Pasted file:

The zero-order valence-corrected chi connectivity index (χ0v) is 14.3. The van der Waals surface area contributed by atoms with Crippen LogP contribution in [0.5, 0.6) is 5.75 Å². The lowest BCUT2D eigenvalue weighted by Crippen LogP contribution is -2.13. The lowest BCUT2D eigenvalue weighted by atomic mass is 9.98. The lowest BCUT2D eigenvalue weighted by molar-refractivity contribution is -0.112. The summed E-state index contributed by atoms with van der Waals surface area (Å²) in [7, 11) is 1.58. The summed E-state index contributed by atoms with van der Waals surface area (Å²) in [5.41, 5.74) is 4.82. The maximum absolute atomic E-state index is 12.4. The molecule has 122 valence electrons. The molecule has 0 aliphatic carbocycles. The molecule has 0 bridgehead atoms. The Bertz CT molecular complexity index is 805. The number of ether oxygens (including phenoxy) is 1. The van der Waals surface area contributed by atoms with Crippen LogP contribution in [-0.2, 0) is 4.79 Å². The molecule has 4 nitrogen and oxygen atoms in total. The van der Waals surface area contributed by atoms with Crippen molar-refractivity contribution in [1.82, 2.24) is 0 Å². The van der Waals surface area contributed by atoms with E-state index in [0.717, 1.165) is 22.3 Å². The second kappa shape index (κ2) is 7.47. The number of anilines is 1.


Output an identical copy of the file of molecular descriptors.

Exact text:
The zero-order valence-corrected chi connectivity index (χ0v) is 14.3. The van der Waals surface area contributed by atoms with Crippen LogP contribution in [0.5, 0.6) is 5.75 Å². The lowest BCUT2D eigenvalue weighted by Crippen LogP contribution is -2.13. The lowest BCUT2D eigenvalue weighted by atomic mass is 9.98. The lowest BCUT2D eigenvalue weighted by molar-refractivity contribution is -0.112. The summed E-state index contributed by atoms with van der Waals surface area (Å²) in [7, 11) is 1.58. The summed E-state index contributed by atoms with van der Waals surface area (Å²) in [5.41, 5.74) is 4.82. The maximum absolute atomic E-state index is 12.4. The molecule has 122 valence electrons. The molecule has 0 aliphatic carbocycles. The molecule has 0 bridgehead atoms. The Bertz CT molecular complexity index is 805. The number of ether oxygens (including phenoxy) is 1. The van der Waals surface area contributed by atoms with Crippen LogP contribution in [-0.2, 0) is 4.79 Å². The molecule has 4 nitrogen and oxygen atoms in total. The van der Waals surface area contributed by atoms with Crippen molar-refractivity contribution in [1.82, 2.24) is 0 Å². The van der Waals surface area contributed by atoms with E-state index in [0.717, 1.165) is 22.3 Å². The second kappa shape index (κ2) is 7.47. The number of anilines is 1.